3 reasons why your baby is crying in their sleep: Causes and tips

Updated Jul 01, 2024
baby wakes up crying

Have you ever checked on your baby to see why they’re crying and found them still — somehow — asleep? If so, you’re not alone in feeling confused about why babies sometimes cry in their sleep. Just another mystery about the littlest humans, parents are often unsure how to respond when their baby is sleeping with their eyes closed yet crying out. 

Seeing their babies crying in their sleep can be alarming for many parents and leads to questions about babies having nightmares or being hungry, as well as how to help their crying baby return to a peaceful, deep sleep. Understanding the most common reasons babies cry while still asleep will help you know what to do the next time your little one begins screaming or crying in their sleep.


Why do babies cry in their sleep?

The 3 most common reasons why babies cry in their sleep

Can babies have nightmares?

Is a baby crying in their sleep something to worry about?

How to help a crying baby fall asleep

Baby crying in their sleep FAQ

Mom picks up baby that wakes up crying

Although it’s not common for babies to cry in their sleep, it does happen. Some parents turn on the monitor when they hear crying, only to be surprised to see their baby’s eyes are closed. Other parents may go to check on their baby, only to have the crying suddenly stop and find their baby fast asleep. This behavior may have you scratching your head or wondering if something is wrong. Understanding the reasons babies cry in their sleep can help you know what to look for and how to help your baby.

  1. Like adults, babies sleep in cycles. But unlike adults, babies transition between sleep cycles very rapidly, spending more time in REM sleep (also referred to as active sleep) than deep sleep. During this stage, you may notice your baby’s eyes moving a lot under their eyelids (this is where the term "rapid eye movement," or REM, comes from). Babies can even be seen moving their arms and legs, closing and opening their hands, twitching or jerking, or yes, even crying during REM sleep.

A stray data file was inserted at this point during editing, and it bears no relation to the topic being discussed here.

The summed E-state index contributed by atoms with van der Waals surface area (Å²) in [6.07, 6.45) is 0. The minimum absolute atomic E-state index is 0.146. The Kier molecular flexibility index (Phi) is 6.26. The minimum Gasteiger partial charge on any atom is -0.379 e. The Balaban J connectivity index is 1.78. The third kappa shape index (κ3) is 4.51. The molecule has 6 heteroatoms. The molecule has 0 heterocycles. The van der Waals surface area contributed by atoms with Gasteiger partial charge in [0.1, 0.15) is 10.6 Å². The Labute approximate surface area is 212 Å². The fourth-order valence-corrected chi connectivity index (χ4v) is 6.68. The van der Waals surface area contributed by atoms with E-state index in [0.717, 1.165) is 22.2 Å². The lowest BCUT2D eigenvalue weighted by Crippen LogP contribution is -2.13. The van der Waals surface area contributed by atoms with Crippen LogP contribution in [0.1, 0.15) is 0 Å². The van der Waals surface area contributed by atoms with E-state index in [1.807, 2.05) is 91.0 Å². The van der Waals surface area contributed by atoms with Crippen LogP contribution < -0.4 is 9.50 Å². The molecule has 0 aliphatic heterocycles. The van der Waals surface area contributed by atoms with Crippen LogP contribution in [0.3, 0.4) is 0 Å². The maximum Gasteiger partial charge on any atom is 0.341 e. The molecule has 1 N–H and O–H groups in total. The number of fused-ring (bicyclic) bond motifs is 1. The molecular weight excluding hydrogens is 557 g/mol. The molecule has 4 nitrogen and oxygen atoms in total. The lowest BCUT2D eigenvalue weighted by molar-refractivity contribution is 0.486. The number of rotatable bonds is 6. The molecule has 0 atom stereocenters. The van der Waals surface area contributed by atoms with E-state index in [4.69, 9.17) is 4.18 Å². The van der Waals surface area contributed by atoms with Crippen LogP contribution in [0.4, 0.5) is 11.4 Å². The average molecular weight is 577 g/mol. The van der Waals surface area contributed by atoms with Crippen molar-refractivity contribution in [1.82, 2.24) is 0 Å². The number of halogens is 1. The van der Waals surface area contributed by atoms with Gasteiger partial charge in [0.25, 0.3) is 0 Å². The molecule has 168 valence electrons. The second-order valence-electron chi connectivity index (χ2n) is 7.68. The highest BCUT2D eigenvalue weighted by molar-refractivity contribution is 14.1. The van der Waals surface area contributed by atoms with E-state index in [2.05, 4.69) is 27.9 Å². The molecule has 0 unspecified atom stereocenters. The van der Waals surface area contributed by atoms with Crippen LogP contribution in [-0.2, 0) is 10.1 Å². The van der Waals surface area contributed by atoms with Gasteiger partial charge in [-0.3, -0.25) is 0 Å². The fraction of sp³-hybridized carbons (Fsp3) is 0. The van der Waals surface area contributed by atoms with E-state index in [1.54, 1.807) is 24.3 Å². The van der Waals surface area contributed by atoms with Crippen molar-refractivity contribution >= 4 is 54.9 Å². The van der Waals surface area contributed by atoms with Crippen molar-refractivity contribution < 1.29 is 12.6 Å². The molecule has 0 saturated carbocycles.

With sleep cycles lasting just 40 minutes on average, many babies will experience a brief awakening at the end of each one. During this brief awakening, babies may cry for a few minutes and put themselves back to sleep [1] or may not even fully awaken.

  2. When babies don’t get enough sleep or are awake longer than they can comfortably manage, they can quickly become overtired. For example, a wake window for a 3 month old is usually around 60 - 120 minutes. If a baby this age is awake for 3 hours, for instance, it could lead to them being overtired. Overtiredness triggers fatigue-fighting hormones, which can make it even more challenging for babies to fall and stay asleep. Overtiredness can also be a sign of the witching hour. It seems counter-intuitive, and it can be a struggle. Overtiredness and big tears just before falling to sleep are the most common reasons your baby may be crying in their sleep.

  3. When teeth buds begin emerging, babies may be very uncomfortable — and they’ll let you know it. Teething babies are noticeably fussier and will often whine due to discomfort both day and night. If you suspect your baby may be working on a new tooth, you might notice more frequent mild crying or whimpering while sleeping. Ask your child’s pediatrician what they recommend for discomfort associated with teething.

Unless you’re concerned for their safety, it’s a good idea to wait and watch before intervening when your baby is crying in their sleep. When you respond too quickly, you may inadvertently wake your child all the way up or prevent them from falling back to sleep on their own.

Brief episodes of crying during sleep are developmentally appropriate and don’t necessarily require help. So, the next time you discover your baby is crying with eyes closed, take a little step back and wait to see what happens next. Your baby may surprise you, and stop crying all on their own!

Most of us have watched our babies sleeping and wondered, “What are they dreaming about?” In reality, those sweet smiles you might catch your baby giving in their sleep are involuntary and not in response to a dream (but we can still imagine, right?). Dreaming begins later in life, typically around age 2. The good news? Babies don’t experience bad dreams, nightmares, or night terrors, and crying in their sleep is likely linked to the reasons listed above.